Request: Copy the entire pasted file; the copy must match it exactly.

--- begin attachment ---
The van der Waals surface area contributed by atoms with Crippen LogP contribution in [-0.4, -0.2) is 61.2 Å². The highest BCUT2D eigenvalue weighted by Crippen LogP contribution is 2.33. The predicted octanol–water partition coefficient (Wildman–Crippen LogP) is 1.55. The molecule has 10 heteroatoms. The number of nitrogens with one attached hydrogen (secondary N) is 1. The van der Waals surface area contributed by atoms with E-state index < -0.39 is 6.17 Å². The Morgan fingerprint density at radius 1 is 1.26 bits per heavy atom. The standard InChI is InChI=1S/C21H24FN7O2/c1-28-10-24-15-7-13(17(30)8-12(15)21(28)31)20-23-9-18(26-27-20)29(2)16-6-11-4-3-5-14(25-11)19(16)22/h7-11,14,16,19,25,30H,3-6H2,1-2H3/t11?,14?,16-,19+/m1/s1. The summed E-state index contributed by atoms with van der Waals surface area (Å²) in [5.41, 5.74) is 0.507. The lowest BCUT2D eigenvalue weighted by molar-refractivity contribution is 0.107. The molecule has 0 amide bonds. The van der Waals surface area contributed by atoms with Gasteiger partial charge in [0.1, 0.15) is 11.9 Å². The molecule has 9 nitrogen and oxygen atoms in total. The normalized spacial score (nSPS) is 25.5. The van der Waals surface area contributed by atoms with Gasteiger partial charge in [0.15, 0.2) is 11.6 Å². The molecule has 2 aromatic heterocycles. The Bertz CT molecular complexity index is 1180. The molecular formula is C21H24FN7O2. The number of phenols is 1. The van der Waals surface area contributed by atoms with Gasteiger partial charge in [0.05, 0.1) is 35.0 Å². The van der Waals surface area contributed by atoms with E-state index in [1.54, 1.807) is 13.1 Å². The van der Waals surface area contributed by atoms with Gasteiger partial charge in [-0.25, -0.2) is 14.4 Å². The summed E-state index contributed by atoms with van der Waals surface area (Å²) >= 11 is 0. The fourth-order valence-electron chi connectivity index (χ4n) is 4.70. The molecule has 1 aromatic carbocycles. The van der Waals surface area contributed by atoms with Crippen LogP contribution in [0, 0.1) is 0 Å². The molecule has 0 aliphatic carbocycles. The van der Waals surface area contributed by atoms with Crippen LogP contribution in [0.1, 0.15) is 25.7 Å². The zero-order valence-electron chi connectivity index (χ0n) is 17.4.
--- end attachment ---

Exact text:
The van der Waals surface area contributed by atoms with Crippen LogP contribution in [-0.4, -0.2) is 61.2 Å². The highest BCUT2D eigenvalue weighted by Crippen LogP contribution is 2.33. The predicted octanol–water partition coefficient (Wildman–Crippen LogP) is 1.55. The molecule has 10 heteroatoms. The number of nitrogens with one attached hydrogen (secondary N) is 1. The van der Waals surface area contributed by atoms with E-state index < -0.39 is 6.17 Å². The Morgan fingerprint density at radius 1 is 1.26 bits per heavy atom. The standard InChI is InChI=1S/C21H24FN7O2/c1-28-10-24-15-7-13(17(30)8-12(15)21(28)31)20-23-9-18(26-27-20)29(2)16-6-11-4-3-5-14(25-11)19(16)22/h7-11,14,16,19,25,30H,3-6H2,1-2H3/t11?,14?,16-,19+/m1/s1. The summed E-state index contributed by atoms with van der Waals surface area (Å²) in [5.41, 5.74) is 0.507. The lowest BCUT2D eigenvalue weighted by molar-refractivity contribution is 0.107. The molecule has 0 amide bonds. The van der Waals surface area contributed by atoms with Gasteiger partial charge in [0.1, 0.15) is 11.9 Å². The molecule has 9 nitrogen and oxygen atoms in total. The normalized spacial score (nSPS) is 25.5. The van der Waals surface area contributed by atoms with Gasteiger partial charge in [0.15, 0.2) is 11.6 Å². The molecule has 2 aromatic heterocycles. The Bertz CT molecular complexity index is 1180. The molecular formula is C21H24FN7O2. The number of phenols is 1. The van der Waals surface area contributed by atoms with Gasteiger partial charge in [0.05, 0.1) is 35.0 Å². The van der Waals surface area contributed by atoms with E-state index in [1.54, 1.807) is 13.1 Å². The van der Waals surface area contributed by atoms with Gasteiger partial charge in [-0.25, -0.2) is 14.4 Å². The summed E-state index contributed by atoms with van der Waals surface area (Å²) >= 11 is 0. The fourth-order valence-electron chi connectivity index (χ4n) is 4.70. The molecule has 1 aromatic carbocycles. The van der Waals surface area contributed by atoms with Crippen LogP contribution in [0, 0.1) is 0 Å². The molecule has 0 aliphatic carbocycles. The van der Waals surface area contributed by atoms with Crippen LogP contribution in [0.1, 0.15) is 25.7 Å². The zero-order valence-electron chi connectivity index (χ0n) is 17.4.